PLTW Announces Complete K-12 Pathways Leading to High-Demand Career Fields
(March 23, 2015) – Today during the 2015 White House Science Fair, Project Lead The Way (PLTW) announced that it is the first organization to deliver comprehensive K -12 curricular pathways in computer science, biomedical science, and engineering.
Starting in 2015-16, districts and schools across the U.S. can offer students in grades K-12 project-based programs in each of these high-demand fields. PLTW programs prepare students for college and career by engaging them in critical thinking, collaboration, and problem solving through interdisciplinary STEM content. The K-12 pathway model provides standards-aligned, age-appropriate curriculum and assessment tools, as well as world-class teacher training and support resources.
“By strategically designing K-12 curricular pathways, PLTW has created an experience that engages students early and supports their learning as they develop interest, knowledge, and skills,” said Dr. Anne Jones, PLTW senior vice president and chief programs officer. “We cannot expect students to be excited about STEM subjects or excel in problem solving when they enter college or careers if they do not have prior experience applying STEM knowledge to solve problems.”
This announcement comes during the nation’s most visible and celebratory gathering of K-12 students involved in science, technology, engineering, and math (STEM). Hosted by President Barack Obama, the White House Science Fair is an opportunity for young scientists and engineers from across the country to showcase their innovative projects, designs, and experiments.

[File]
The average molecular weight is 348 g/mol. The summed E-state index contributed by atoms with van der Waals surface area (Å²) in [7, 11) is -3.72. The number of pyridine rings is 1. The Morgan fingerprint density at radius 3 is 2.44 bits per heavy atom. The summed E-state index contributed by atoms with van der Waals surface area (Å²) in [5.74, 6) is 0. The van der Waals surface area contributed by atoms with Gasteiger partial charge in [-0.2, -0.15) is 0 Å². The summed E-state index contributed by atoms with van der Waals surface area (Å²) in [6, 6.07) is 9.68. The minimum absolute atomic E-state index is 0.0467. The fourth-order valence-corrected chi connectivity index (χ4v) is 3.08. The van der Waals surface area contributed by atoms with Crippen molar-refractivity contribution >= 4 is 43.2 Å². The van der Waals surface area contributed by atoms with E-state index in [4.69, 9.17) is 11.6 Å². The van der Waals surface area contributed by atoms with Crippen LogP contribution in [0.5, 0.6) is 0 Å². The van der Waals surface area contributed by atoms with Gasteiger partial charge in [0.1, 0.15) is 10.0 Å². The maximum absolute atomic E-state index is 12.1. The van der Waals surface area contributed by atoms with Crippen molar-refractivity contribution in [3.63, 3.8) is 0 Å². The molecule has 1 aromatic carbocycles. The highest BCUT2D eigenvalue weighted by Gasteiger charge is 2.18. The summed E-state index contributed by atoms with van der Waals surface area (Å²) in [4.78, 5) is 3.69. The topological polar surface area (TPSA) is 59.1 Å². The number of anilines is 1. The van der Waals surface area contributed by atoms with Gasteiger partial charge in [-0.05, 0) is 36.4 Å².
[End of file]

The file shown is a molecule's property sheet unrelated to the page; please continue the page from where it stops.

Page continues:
“There’s a reason so many young people love science,” the President said during the White House Science Fair. “It’s fun, it’s fascinating, and it helps us solve the mysteries of our world. I want more boys and girls across America to get the chance to study science, technology, engineering, and math – and maybe have the opportunity to go on to careers in those fields, too. So I’m glad so many organizations are stepping up to support STEM education. When we invest in our young people, we invest in our future.”
STEM is where jobs are today and where jobs will indeed be in the future. Studies project that by 2018, job openings for STEM fields will reach 2.8 million. Of these, approximately 1.4 million jobs will be for computer specialists. Like many other STEM fields, the current demand and supply are mismatched, as computer science career openings outpace students' skills and interest.
As such, PLTW is particularly excited about its computer science K-12 pathway.
“What will students do when they combine and apply what they learn through computer science and engineering, or computer science with love of art or music?” Jones said. “The possibilities are endless.”
It is important for a professional in any field to have exposure to computer science, and so PLTW has made it easy for schools to increase student access to computer science content. Schools with the PLTW Launch program in grades K-5 and the PLTW Gateway program for grades 6-8 can incorporate computer science lessons within their existing PLTW programs. At the high school level, in addition to the full computer science program, those schools with PLTW Engineering (PLTW’s most popular program) can simply add the Computer Science and Software Engineering course, which is aligned to the College Board’s AP Computer Science Principles course.
Approximately 6,500 schools are poised to take advantage of the new computer science content immediately in 2015-16.
For more information on PLTW’s K-12 pathways, visit https://www.pltw.org/our-programs.